Question: An Example Of Irony In Mending Wall Is When The Speaker Of The Poem?

Perhaps the greatest irony in the poem “Mending Wall ” is that the speaker continues to help rebuild the wall even as he realizes he disagrees with its presence. As the poem progresses, the speaker notes how all sorts of natural forces, like the ground and animals, conspire to take down the wall each winter.

Is it ironic that the speaker initiates the mending?

The speaker grows apples while their neighbor only has pines in their yard. Neither of them have grazing animals. With this aversion to barriers, it is ironic that the speaker is the one who initiates the mending of the wall.

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Is the Speaker of the Mending Wall?

As the enotes guide (linked below) discusses, it can be said that the author of the poem, Robert Frost, is the speaker because they have many similarities, but more likely Frost and the speaker are two separate entities as Frost seems to be poking fun at or criticizing the speaker for being unable to see problems in

What is the speaker in Mending Wall doing?

In “Mending Wall”, the speaker attempts to persuade his neighbor to rethink the purpose and construction of his wall/fence.

How does the Speaker of the Mending Wall feel about the neighbor in the poem?

The speaker rejects this blind, unthinking adherence to senseless tradition. He sees his neighbor as one who “moves in darkness” that is “[n]ot of woods only and the shade of trees.” He believes his neighbor moves in the darkness of ignorance. His neighbor is like “an old-stone savage.”

How is the wall ironic in the Mending Wall?

Perhaps the greatest irony in the poem “Mending Wall ” is that the speaker continues to help rebuild the wall even as he realizes he disagrees with its presence. As the poem progresses, the speaker notes how all sorts of natural forces, like the ground and animals, conspire to take down the wall each winter.

What is ironic about the speaker’s statements concerning his neighbor’s opinion of wall building in Mending Wall?

One irony of this poem, then, is that the speaker does not like fences or walls and, yet, he participates in the upkeep of the wall between his property and his neighbor’s; we would expect him to refuse to do this work. The speaker actually feels that walls are unnatural.

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Why does the speaker say elves in mending wall?

The neighbor would ask in a literal way, what is that something, and the speaker pictures himself saying it is “elves,” which is a figurative way of describing the force that works against the wall. He likes the idea of something as fanciful as elves working to roll the stones away from the wall.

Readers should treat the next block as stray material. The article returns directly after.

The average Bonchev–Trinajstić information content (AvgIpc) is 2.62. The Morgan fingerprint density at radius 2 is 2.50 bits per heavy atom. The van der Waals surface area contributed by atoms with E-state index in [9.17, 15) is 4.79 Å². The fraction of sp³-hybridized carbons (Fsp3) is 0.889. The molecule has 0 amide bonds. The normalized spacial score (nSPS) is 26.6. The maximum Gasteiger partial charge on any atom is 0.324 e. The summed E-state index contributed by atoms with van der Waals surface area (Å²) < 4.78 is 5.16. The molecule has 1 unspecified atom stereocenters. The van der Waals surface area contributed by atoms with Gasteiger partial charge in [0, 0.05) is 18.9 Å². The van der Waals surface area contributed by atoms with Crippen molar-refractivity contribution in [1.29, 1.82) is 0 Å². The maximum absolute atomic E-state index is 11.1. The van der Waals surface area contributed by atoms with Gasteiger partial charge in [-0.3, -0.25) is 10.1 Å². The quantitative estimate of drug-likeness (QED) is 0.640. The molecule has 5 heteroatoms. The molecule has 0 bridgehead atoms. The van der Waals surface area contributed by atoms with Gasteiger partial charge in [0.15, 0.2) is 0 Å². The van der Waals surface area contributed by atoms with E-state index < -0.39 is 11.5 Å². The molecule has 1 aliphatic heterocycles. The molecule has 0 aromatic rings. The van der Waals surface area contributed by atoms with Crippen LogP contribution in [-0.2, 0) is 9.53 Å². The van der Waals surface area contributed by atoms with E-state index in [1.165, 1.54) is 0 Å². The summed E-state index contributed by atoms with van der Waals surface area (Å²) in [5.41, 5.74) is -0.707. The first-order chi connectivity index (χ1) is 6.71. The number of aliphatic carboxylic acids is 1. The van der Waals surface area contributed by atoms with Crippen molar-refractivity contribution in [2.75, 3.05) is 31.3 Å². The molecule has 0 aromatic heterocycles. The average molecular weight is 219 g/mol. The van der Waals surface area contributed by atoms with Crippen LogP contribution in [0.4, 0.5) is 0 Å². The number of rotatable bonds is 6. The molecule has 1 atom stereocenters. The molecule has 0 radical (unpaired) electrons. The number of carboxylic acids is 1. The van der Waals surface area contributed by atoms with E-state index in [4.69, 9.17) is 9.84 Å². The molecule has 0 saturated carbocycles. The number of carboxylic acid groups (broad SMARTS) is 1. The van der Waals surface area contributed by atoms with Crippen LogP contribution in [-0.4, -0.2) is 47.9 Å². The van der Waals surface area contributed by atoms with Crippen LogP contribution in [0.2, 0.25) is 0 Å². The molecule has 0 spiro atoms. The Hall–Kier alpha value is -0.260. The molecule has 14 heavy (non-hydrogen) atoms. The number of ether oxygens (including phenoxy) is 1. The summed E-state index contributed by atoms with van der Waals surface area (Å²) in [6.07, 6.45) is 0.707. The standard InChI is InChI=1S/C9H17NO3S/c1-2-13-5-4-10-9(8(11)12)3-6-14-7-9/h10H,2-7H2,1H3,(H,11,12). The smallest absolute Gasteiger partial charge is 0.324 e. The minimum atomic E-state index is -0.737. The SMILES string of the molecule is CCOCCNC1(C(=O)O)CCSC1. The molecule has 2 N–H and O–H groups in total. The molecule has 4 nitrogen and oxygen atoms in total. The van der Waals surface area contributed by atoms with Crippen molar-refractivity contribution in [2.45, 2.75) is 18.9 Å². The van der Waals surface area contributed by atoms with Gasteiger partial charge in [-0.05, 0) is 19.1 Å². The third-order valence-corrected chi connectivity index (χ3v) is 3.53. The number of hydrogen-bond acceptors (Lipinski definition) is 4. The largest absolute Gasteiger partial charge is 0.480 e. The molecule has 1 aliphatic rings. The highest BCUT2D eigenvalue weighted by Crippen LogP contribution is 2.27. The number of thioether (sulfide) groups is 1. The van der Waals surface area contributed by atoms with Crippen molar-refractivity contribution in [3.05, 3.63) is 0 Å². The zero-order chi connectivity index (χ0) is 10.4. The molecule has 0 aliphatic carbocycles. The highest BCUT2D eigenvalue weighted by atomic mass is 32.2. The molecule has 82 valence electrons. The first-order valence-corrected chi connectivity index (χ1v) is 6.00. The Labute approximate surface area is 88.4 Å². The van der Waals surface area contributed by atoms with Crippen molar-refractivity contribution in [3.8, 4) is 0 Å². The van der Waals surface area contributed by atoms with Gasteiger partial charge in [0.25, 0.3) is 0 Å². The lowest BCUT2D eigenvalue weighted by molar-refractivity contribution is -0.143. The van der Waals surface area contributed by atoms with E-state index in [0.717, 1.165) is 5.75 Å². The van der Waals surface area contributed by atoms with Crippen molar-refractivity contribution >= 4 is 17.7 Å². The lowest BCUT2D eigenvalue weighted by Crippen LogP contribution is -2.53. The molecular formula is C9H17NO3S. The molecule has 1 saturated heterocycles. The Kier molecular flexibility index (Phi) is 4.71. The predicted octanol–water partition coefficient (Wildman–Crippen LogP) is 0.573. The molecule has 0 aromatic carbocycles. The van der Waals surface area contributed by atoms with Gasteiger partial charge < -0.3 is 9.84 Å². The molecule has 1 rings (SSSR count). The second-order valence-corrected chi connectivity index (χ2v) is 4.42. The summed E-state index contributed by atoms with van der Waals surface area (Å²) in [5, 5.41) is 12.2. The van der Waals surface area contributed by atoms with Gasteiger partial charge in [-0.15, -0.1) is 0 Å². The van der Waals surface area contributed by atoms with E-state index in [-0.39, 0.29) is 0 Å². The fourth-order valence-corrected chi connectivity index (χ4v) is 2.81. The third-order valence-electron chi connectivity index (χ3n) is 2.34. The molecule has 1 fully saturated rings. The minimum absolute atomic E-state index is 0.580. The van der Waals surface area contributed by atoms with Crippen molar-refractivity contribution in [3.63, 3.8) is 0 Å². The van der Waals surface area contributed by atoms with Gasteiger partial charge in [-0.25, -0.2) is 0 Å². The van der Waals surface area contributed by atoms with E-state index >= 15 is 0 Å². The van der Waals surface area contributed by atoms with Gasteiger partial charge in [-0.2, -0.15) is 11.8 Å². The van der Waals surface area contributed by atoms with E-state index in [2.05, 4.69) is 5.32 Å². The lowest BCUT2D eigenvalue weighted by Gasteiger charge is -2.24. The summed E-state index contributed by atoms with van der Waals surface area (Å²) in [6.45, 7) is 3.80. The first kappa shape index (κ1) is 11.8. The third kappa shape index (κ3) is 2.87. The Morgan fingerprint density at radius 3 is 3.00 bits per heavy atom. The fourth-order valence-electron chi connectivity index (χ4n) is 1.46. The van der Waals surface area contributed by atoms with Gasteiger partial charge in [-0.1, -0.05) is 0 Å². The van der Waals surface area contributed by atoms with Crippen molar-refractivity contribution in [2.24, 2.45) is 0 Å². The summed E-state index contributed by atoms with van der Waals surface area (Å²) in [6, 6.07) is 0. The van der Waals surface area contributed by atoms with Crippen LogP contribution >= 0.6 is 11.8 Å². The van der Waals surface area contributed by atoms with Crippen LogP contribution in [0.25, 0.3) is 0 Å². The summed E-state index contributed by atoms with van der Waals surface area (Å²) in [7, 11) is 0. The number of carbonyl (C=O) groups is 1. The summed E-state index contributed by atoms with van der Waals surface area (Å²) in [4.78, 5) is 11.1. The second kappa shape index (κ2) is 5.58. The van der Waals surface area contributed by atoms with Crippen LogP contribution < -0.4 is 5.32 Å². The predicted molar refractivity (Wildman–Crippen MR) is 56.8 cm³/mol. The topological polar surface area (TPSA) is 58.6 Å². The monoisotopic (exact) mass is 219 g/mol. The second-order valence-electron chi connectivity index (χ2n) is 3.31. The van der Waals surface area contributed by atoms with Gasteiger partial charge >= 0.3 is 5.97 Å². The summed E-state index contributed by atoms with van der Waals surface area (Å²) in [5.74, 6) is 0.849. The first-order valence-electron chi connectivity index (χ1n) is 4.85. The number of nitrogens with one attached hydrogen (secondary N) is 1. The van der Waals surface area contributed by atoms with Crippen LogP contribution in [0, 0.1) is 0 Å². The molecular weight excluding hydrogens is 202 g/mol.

What does Hughes mean when he sings American?

Literally, to sing about America. But the speaker is also alluding to Walt Whitman’s poem “I Hear America Singing.” In that poem, “singing” is a metaphor for participating in the construction of American life.

Why does the speaker say something there is that doesn’t love a wall?

What is the reason for the poet to say ‘something there is that doesn’t love a wall’ in Robert Frost’s poem Mending Walll? The speaker of the poem says so because he has experienced that ‘something’ is there that causes the cold ground under the wall to swell and burst.

What is the difference between the speaker’s view of the wall and his neighbors view of it?

What is different about the way the speaker and the neighbor view the wall? The speaker views the wall as a way to “mend” the friendship between he and his neighbor, but the neighbor sees it as something that should be used to keep them apart.

Which wall does the speaker mean?

Which wall does the speaker mean? ➜ The speaker means the prison’s wall.

Does the speaker in Mending Wall think fences make good neighbors his neighbor does but does he?

His neighbor will not be swayed. The speaker envisions his neighbor as a holdover from a justifiably outmoded era, a living example of a dark-age mentality. But the neighbor simply repeats the adage: Good fences make good neighbors.

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Why and how Frost and his Neighbour mending the wall?

Answer: The poet and his neighbour mend the gaps in the wall by walking along the wall on either side and picking up the fallen stones and placing them back on the wall in an effort to mend it. The poet’s apple trees will never go to his area to eat the cones of his pines.

Which phrase best describes how the speaker feels about the wall in Mending Wall?

Robert Frost Mending Wall: How does the poem’s speaker feel about the walls? The speaker sees no reason for the wall to be kept—there are no cows to be contained, just apple and pine trees. He does not believe in walls for the sake of walls.

Why does the neighbor say that good fences make good Neighbours in Mending Wall?

Why does the neighbor say that “good fences make good neighbours” in “Mending Wall”? He doesn’t want cows in his fields. He is repeating what his father used to say. He is worried about people being on his land.

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